European Parliament agrees new law to enable cross border traffic enforcement

12.00 | 13 February 2015 | | 1 comment

The European Parliament has approved a new law enabling police to enforce penalties on foreign motorists who break traffic rules.

The new rules cover offences including speeding, drink driving, using a mobile phone at the wheel and ignoring red lights.

The law will come into effect in most EU countries later this year, but Denmark, Ireland and the UK will have two additional years to implement it, after opting-out of an earlier version.

The move has been welcomed by the European Transport Safety Council (ETSC) and TISPOL, the European Traffic Police Network, who say the new law is expected to save “at least 400 lives a year”.

ETSC says non-resident drivers account for approximately 5% of road traffic in the EU but are responsible for 15% of speeding offences.

Antonio Avenoso, executive director of the ETSC, said: “Today’s vote will help put an end to the injustice of foreign drivers escaping traffic penalties while locals get punished for the same offence.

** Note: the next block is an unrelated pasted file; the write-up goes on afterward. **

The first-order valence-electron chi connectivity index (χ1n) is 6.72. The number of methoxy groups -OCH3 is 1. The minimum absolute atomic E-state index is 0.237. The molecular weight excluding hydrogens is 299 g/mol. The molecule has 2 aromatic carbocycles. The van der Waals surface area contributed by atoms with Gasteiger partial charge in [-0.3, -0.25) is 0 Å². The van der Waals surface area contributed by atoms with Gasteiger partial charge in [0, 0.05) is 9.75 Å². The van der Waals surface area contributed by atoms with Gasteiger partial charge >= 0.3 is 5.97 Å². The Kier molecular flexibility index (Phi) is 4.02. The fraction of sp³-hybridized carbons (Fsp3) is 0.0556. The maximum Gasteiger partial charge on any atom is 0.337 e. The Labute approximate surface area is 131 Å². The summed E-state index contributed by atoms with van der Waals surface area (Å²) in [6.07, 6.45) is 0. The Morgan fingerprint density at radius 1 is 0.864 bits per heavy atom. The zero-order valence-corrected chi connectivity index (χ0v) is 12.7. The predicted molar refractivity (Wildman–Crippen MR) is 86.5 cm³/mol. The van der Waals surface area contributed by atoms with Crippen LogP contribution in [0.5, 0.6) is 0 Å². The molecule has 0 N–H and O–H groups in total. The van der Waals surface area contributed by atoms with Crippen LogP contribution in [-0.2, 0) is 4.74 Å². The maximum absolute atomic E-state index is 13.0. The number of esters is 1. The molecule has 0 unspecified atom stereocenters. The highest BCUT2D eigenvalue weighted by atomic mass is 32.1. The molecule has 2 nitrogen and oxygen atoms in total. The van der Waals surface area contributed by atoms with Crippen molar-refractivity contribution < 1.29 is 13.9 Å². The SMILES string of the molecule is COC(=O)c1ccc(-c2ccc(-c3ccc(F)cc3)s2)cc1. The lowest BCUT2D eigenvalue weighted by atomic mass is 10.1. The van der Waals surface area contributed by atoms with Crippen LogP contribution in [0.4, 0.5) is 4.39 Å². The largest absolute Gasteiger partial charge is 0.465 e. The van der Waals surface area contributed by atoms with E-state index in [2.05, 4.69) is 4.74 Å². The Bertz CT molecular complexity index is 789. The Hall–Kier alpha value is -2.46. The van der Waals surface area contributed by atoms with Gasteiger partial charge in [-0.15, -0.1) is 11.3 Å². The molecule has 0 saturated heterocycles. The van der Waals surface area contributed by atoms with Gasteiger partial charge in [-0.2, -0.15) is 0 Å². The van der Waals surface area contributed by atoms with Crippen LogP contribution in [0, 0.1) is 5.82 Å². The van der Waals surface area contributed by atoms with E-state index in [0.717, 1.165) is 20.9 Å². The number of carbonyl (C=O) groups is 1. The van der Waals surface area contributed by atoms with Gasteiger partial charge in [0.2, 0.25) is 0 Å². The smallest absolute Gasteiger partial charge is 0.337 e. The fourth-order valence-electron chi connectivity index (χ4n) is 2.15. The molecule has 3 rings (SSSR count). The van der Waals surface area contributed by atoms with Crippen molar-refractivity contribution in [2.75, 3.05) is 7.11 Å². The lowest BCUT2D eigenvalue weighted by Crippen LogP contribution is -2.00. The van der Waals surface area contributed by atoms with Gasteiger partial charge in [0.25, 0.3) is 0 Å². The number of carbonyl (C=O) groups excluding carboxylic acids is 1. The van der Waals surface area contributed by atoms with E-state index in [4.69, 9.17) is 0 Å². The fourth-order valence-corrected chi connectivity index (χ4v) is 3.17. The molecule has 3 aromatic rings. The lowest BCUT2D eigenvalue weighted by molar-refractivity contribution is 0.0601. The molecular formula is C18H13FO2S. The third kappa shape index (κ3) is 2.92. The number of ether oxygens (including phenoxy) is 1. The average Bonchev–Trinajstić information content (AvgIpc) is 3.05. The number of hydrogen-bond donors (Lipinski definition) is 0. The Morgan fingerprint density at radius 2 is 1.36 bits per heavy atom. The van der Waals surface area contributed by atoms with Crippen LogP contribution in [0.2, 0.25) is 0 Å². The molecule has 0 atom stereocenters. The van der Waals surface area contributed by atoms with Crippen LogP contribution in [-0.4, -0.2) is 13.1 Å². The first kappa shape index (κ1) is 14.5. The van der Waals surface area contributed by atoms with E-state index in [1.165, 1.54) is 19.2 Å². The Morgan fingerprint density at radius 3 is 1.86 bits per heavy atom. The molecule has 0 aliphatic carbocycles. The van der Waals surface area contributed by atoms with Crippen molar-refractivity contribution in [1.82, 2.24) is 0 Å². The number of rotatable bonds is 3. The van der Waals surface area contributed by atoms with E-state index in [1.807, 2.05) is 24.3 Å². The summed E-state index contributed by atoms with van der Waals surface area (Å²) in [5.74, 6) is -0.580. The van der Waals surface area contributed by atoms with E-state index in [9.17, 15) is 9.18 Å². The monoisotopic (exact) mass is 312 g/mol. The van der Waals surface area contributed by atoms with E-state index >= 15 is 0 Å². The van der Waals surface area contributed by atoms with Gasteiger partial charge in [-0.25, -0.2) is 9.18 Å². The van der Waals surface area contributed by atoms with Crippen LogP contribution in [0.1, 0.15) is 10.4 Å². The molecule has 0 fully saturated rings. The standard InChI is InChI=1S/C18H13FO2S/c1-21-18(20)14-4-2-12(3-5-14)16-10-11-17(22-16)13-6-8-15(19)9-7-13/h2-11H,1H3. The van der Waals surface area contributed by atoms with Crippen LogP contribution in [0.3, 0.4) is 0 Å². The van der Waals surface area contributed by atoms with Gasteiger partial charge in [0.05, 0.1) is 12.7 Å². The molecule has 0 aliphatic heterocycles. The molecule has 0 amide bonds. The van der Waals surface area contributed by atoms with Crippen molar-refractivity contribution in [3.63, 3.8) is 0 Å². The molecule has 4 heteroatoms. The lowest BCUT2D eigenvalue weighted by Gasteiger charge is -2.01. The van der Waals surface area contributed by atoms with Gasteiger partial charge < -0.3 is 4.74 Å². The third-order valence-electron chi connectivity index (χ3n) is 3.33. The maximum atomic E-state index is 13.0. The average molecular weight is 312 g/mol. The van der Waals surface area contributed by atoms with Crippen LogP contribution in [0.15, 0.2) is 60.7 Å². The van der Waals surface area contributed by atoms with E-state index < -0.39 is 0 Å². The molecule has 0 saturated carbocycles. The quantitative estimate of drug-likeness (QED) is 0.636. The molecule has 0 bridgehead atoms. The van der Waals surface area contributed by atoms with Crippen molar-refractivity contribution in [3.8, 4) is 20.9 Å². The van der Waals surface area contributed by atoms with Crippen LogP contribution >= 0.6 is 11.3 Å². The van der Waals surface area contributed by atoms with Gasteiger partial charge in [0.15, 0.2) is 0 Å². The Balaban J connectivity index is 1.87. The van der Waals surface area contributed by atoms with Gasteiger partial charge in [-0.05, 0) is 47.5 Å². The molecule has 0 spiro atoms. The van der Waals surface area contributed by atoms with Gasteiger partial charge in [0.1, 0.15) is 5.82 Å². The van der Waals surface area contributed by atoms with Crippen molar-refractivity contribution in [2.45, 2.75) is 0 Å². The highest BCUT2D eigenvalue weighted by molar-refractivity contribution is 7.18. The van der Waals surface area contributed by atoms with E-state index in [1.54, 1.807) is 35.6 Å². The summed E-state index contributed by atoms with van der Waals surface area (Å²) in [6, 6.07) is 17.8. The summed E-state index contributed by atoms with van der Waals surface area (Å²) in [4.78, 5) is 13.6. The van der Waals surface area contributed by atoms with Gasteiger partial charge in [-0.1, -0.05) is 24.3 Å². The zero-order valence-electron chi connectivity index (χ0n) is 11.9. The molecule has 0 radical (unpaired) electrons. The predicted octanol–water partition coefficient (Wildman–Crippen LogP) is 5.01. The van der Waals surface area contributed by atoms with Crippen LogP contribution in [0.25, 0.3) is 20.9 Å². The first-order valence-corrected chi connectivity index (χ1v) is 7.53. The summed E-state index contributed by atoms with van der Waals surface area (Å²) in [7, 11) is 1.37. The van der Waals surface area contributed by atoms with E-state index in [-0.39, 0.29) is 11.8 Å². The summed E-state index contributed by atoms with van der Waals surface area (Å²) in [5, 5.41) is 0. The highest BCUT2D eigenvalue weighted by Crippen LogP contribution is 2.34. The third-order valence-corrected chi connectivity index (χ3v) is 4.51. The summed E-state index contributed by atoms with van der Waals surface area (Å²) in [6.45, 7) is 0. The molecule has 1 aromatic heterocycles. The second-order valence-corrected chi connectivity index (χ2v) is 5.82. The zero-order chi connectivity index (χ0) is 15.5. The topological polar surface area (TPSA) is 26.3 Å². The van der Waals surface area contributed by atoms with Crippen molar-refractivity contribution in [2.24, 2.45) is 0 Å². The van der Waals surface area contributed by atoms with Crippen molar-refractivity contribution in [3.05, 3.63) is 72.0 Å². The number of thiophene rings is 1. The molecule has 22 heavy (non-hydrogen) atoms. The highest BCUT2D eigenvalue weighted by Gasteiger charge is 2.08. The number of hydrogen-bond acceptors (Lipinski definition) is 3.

“This is a long overdue change. The deterrent effect is important, knowing that you can be caught plays a key role in preventing dangerous driving.”

Ruth Purdie, TISPOL general secretary, added: “The next step will be to improve enforcement of traffic laws across the EU, starting with minimum standards for large-scale, regular and visible police enforcement actions on the three main causes of death: speeding, failure to wear a seat belt and drink driving.”


Comment on this story

Leave a Reply

Your email address will not be published. Required fields are marked *

Report a reader comment

Order by Latest first | Oldest first | Highest rated | Lowest rated

    This new “EU enforcement agreement” allows citizens personal details to be accessed by foreign governments without a requirement to demonstrate a legitimate reason, and for fines to be levied or extradition to be enforced without a demonstrated standard of evidence. All without effective safe-guards or oversight. This new EU enforcement agreement might worry those concerned with civil liberties, especially when false claims of 400 lives saved a year are used to support these new EU laws.

    Dave Finney, Slough
    Agree (0) | Disagree (0)

By continuing to use the site, you agree to the use of cookies. more information

The cookie settings on this website are set to "allow cookies" to give you the best browsing experience possible. If you continue to use this website without changing your cookie settings or you click "Accept" below then you are consenting to this.